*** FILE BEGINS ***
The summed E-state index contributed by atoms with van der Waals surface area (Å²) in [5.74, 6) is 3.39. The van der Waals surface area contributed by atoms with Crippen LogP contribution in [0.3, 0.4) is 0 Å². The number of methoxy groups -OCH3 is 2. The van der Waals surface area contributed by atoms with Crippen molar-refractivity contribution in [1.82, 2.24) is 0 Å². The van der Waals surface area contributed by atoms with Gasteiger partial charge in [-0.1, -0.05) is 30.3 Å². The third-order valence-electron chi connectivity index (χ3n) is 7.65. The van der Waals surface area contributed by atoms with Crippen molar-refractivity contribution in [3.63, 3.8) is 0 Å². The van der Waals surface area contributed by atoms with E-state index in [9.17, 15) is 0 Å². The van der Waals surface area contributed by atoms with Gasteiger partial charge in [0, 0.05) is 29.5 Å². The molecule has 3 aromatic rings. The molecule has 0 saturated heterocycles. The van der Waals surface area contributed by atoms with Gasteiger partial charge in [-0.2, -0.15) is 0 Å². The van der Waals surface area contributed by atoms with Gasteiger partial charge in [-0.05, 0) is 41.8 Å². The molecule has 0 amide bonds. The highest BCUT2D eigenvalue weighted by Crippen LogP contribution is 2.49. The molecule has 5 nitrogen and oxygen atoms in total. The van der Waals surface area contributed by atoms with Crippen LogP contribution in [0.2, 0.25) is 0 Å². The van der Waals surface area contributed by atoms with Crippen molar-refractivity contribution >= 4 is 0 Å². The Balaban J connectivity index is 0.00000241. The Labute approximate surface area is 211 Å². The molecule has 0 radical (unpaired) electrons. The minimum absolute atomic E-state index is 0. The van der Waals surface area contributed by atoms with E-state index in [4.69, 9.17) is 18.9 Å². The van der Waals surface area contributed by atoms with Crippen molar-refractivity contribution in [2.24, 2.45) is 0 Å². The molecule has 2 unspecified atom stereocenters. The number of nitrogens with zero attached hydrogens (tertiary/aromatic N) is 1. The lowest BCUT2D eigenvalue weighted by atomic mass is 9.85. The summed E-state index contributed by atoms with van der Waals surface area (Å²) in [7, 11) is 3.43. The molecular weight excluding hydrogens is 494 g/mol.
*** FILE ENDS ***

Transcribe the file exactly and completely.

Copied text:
The summed E-state index contributed by atoms with van der Waals surface area (Å²) in [5.74, 6) is 3.39. The van der Waals surface area contributed by atoms with Crippen LogP contribution in [0.3, 0.4) is 0 Å². The number of methoxy groups -OCH3 is 2. The van der Waals surface area contributed by atoms with Crippen molar-refractivity contribution in [1.82, 2.24) is 0 Å². The van der Waals surface area contributed by atoms with Gasteiger partial charge in [-0.1, -0.05) is 30.3 Å². The third-order valence-electron chi connectivity index (χ3n) is 7.65. The van der Waals surface area contributed by atoms with Crippen molar-refractivity contribution in [3.63, 3.8) is 0 Å². The van der Waals surface area contributed by atoms with E-state index in [9.17, 15) is 0 Å². The van der Waals surface area contributed by atoms with Gasteiger partial charge in [0, 0.05) is 29.5 Å². The molecule has 3 aromatic rings. The molecule has 0 saturated heterocycles. The van der Waals surface area contributed by atoms with Gasteiger partial charge in [-0.2, -0.15) is 0 Å². The van der Waals surface area contributed by atoms with Gasteiger partial charge in [-0.05, 0) is 41.8 Å². The molecule has 0 amide bonds. The highest BCUT2D eigenvalue weighted by Crippen LogP contribution is 2.49. The molecule has 5 nitrogen and oxygen atoms in total. The van der Waals surface area contributed by atoms with Crippen LogP contribution in [0.2, 0.25) is 0 Å². The van der Waals surface area contributed by atoms with Crippen molar-refractivity contribution >= 4 is 0 Å². The Balaban J connectivity index is 0.00000241. The Labute approximate surface area is 211 Å². The molecule has 0 radical (unpaired) electrons. The minimum absolute atomic E-state index is 0. The van der Waals surface area contributed by atoms with E-state index in [4.69, 9.17) is 18.9 Å². The van der Waals surface area contributed by atoms with Crippen molar-refractivity contribution in [2.24, 2.45) is 0 Å². The molecule has 2 unspecified atom stereocenters. The number of nitrogens with zero attached hydrogens (tertiary/aromatic N) is 1. The lowest BCUT2D eigenvalue weighted by atomic mass is 9.85. The summed E-state index contributed by atoms with van der Waals surface area (Å²) in [7, 11) is 3.43. The molecular weight excluding hydrogens is 494 g/mol.